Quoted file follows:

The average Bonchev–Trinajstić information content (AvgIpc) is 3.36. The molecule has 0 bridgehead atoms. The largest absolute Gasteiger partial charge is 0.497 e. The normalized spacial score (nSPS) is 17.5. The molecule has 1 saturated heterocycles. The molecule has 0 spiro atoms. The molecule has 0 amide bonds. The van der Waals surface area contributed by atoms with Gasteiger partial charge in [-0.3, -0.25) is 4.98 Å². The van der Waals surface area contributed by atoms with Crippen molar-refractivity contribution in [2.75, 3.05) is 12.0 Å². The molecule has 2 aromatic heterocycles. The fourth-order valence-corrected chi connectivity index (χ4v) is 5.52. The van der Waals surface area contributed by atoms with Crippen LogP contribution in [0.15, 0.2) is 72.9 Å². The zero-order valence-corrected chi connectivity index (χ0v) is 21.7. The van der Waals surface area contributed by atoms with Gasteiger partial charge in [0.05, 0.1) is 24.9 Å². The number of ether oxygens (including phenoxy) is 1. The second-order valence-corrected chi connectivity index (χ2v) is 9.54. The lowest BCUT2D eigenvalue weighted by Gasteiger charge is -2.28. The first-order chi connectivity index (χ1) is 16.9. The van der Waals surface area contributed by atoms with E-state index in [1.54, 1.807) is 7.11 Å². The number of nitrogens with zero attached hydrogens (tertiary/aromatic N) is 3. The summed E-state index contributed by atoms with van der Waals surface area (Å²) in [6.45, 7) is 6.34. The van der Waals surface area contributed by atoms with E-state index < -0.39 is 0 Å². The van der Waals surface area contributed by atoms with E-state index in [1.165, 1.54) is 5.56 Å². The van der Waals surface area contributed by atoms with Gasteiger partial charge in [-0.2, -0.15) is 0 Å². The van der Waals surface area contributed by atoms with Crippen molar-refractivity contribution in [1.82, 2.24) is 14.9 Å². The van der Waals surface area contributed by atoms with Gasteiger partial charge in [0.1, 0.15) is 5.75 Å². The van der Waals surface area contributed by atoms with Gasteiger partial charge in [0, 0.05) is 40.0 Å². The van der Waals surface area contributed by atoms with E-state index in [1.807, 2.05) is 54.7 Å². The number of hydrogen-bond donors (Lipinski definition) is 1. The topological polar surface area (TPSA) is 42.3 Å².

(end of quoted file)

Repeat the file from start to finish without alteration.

The average Bonchev–Trinajstić information content (AvgIpc) is 3.36. The molecule has 0 bridgehead atoms. The largest absolute Gasteiger partial charge is 0.497 e. The normalized spacial score (nSPS) is 17.5. The molecule has 1 saturated heterocycles. The molecule has 0 spiro atoms. The molecule has 0 amide bonds. The van der Waals surface area contributed by atoms with Gasteiger partial charge in [-0.3, -0.25) is 4.98 Å². The van der Waals surface area contributed by atoms with Crippen molar-refractivity contribution in [2.75, 3.05) is 12.0 Å². The molecule has 2 aromatic heterocycles. The fourth-order valence-corrected chi connectivity index (χ4v) is 5.52. The van der Waals surface area contributed by atoms with Crippen LogP contribution in [0.15, 0.2) is 72.9 Å². The zero-order valence-corrected chi connectivity index (χ0v) is 21.7. The van der Waals surface area contributed by atoms with Gasteiger partial charge in [0.05, 0.1) is 24.9 Å². The number of ether oxygens (including phenoxy) is 1. The second-order valence-corrected chi connectivity index (χ2v) is 9.54. The lowest BCUT2D eigenvalue weighted by Gasteiger charge is -2.28. The first-order chi connectivity index (χ1) is 16.9. The van der Waals surface area contributed by atoms with E-state index in [1.54, 1.807) is 7.11 Å². The number of nitrogens with zero attached hydrogens (tertiary/aromatic N) is 3. The summed E-state index contributed by atoms with van der Waals surface area (Å²) in [6.45, 7) is 6.34. The van der Waals surface area contributed by atoms with E-state index < -0.39 is 0 Å². The van der Waals surface area contributed by atoms with E-state index in [1.165, 1.54) is 5.56 Å². The van der Waals surface area contributed by atoms with Gasteiger partial charge in [-0.2, -0.15) is 0 Å². The van der Waals surface area contributed by atoms with Crippen molar-refractivity contribution in [1.82, 2.24) is 14.9 Å². The van der Waals surface area contributed by atoms with Gasteiger partial charge in [0.1, 0.15) is 5.75 Å². The van der Waals surface area contributed by atoms with Gasteiger partial charge in [0, 0.05) is 40.0 Å². The van der Waals surface area contributed by atoms with E-state index in [1.807, 2.05) is 54.7 Å². The number of hydrogen-bond donors (Lipinski definition) is 1. The topological polar surface area (TPSA) is 42.3 Å².